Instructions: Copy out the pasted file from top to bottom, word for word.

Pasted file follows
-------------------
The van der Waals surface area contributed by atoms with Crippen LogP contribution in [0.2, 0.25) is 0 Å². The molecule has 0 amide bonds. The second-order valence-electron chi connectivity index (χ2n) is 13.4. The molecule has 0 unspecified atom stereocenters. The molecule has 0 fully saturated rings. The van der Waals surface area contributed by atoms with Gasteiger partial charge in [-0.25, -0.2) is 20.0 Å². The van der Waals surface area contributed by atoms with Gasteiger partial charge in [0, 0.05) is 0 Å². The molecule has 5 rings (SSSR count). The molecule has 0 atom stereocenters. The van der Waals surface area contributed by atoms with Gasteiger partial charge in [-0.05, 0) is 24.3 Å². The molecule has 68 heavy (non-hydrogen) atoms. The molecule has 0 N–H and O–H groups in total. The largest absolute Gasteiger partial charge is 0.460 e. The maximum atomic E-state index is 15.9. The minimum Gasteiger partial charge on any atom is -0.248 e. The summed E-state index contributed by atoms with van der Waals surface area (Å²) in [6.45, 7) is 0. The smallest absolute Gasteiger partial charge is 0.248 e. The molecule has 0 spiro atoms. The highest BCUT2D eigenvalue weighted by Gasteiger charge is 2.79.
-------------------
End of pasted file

The van der Waals surface area contributed by atoms with Crippen LogP contribution in [0.2, 0.25) is 0 Å². The molecule has 0 amide bonds. The second-order valence-electron chi connectivity index (χ2n) is 13.4. The molecule has 0 unspecified atom stereocenters. The molecule has 0 fully saturated rings. The van der Waals surface area contributed by atoms with Gasteiger partial charge in [-0.25, -0.2) is 20.0 Å². The van der Waals surface area contributed by atoms with Gasteiger partial charge in [0, 0.05) is 0 Å². The molecule has 5 rings (SSSR count). The molecule has 0 atom stereocenters. The van der Waals surface area contributed by atoms with Gasteiger partial charge in [-0.05, 0) is 24.3 Å². The molecule has 68 heavy (non-hydrogen) atoms. The molecule has 0 N–H and O–H groups in total. The largest absolute Gasteiger partial charge is 0.460 e. The maximum atomic E-state index is 15.9. The minimum Gasteiger partial charge on any atom is -0.248 e. The summed E-state index contributed by atoms with van der Waals surface area (Å²) in [6.45, 7) is 0. The smallest absolute Gasteiger partial charge is 0.248 e. The molecule has 0 spiro atoms. The highest BCUT2D eigenvalue weighted by Gasteiger charge is 2.79.